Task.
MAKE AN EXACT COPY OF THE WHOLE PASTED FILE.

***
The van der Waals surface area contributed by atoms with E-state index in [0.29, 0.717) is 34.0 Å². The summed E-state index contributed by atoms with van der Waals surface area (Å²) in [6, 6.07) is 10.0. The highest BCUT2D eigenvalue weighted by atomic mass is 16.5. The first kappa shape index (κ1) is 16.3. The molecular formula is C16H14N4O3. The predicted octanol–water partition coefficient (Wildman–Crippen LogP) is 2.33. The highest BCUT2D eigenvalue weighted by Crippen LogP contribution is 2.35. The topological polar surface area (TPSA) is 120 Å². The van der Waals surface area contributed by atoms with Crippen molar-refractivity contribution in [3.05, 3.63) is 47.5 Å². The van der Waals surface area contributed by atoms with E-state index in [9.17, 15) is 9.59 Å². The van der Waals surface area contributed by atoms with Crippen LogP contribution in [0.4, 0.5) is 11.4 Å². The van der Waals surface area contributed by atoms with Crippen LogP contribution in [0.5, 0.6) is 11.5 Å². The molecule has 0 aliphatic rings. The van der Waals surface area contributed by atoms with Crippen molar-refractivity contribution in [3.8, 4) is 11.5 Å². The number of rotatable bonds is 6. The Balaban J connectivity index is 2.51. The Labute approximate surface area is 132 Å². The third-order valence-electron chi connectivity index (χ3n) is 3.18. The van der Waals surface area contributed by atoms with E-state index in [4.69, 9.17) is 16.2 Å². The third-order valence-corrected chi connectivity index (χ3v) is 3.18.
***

The van der Waals surface area contributed by atoms with E-state index in [0.29, 0.717) is 34.0 Å². The summed E-state index contributed by atoms with van der Waals surface area (Å²) in [6, 6.07) is 10.0. The highest BCUT2D eigenvalue weighted by atomic mass is 16.5. The first kappa shape index (κ1) is 16.3. The molecular formula is C16H14N4O3. The predicted octanol–water partition coefficient (Wildman–Crippen LogP) is 2.33. The highest BCUT2D eigenvalue weighted by Crippen LogP contribution is 2.35. The topological polar surface area (TPSA) is 120 Å². The van der Waals surface area contributed by atoms with Crippen molar-refractivity contribution in [3.05, 3.63) is 47.5 Å². The van der Waals surface area contributed by atoms with E-state index in [9.17, 15) is 9.59 Å². The van der Waals surface area contributed by atoms with Crippen LogP contribution in [0.4, 0.5) is 11.4 Å². The van der Waals surface area contributed by atoms with Crippen LogP contribution in [0.5, 0.6) is 11.5 Å². The molecule has 0 aliphatic rings. The van der Waals surface area contributed by atoms with Crippen molar-refractivity contribution in [3.8, 4) is 11.5 Å². The number of rotatable bonds is 6. The Balaban J connectivity index is 2.51. The Labute approximate surface area is 132 Å². The third-order valence-electron chi connectivity index (χ3n) is 3.18. The van der Waals surface area contributed by atoms with E-state index in [4.69, 9.17) is 16.2 Å². The third-order valence-corrected chi connectivity index (χ3v) is 3.18.